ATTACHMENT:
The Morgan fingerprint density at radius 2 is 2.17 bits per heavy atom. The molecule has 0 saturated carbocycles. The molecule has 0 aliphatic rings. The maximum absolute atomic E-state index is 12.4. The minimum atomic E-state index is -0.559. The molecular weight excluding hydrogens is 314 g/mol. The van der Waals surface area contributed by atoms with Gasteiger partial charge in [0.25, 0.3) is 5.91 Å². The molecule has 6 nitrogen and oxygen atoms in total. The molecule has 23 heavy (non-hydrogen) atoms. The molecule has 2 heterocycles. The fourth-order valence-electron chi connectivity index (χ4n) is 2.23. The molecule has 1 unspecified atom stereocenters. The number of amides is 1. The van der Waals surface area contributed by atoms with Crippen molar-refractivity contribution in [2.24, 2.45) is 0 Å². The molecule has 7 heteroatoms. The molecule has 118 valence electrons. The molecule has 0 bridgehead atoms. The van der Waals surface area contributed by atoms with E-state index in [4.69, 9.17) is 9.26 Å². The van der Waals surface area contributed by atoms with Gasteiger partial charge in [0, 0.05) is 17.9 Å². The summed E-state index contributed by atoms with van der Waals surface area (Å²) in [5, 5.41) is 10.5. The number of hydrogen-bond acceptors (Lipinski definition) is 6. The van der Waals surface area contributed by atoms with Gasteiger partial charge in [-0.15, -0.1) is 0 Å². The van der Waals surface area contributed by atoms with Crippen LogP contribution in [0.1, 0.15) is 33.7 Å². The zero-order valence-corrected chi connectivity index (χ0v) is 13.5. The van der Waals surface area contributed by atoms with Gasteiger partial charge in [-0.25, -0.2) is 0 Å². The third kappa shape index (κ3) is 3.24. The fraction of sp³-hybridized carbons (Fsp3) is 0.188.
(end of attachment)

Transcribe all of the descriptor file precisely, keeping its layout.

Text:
The Morgan fingerprint density at radius 2 is 2.17 bits per heavy atom. The molecule has 0 saturated carbocycles. The molecule has 0 aliphatic rings. The maximum absolute atomic E-state index is 12.4. The minimum atomic E-state index is -0.559. The molecular weight excluding hydrogens is 314 g/mol. The van der Waals surface area contributed by atoms with Gasteiger partial charge in [0.25, 0.3) is 5.91 Å². The molecule has 6 nitrogen and oxygen atoms in total. The molecule has 23 heavy (non-hydrogen) atoms. The molecule has 2 heterocycles. The fourth-order valence-electron chi connectivity index (χ4n) is 2.23. The molecule has 1 unspecified atom stereocenters. The number of amides is 1. The van der Waals surface area contributed by atoms with Crippen molar-refractivity contribution in [2.24, 2.45) is 0 Å². The molecule has 7 heteroatoms. The molecule has 118 valence electrons. The molecule has 0 bridgehead atoms. The van der Waals surface area contributed by atoms with E-state index in [4.69, 9.17) is 9.26 Å². The van der Waals surface area contributed by atoms with Gasteiger partial charge in [0, 0.05) is 17.9 Å². The summed E-state index contributed by atoms with van der Waals surface area (Å²) in [5, 5.41) is 10.5. The number of hydrogen-bond acceptors (Lipinski definition) is 6. The van der Waals surface area contributed by atoms with Gasteiger partial charge in [-0.15, -0.1) is 0 Å². The van der Waals surface area contributed by atoms with Crippen LogP contribution in [0.1, 0.15) is 33.7 Å². The zero-order valence-corrected chi connectivity index (χ0v) is 13.5. The van der Waals surface area contributed by atoms with Gasteiger partial charge in [-0.25, -0.2) is 0 Å². The third kappa shape index (κ3) is 3.24. The fraction of sp³-hybridized carbons (Fsp3) is 0.188.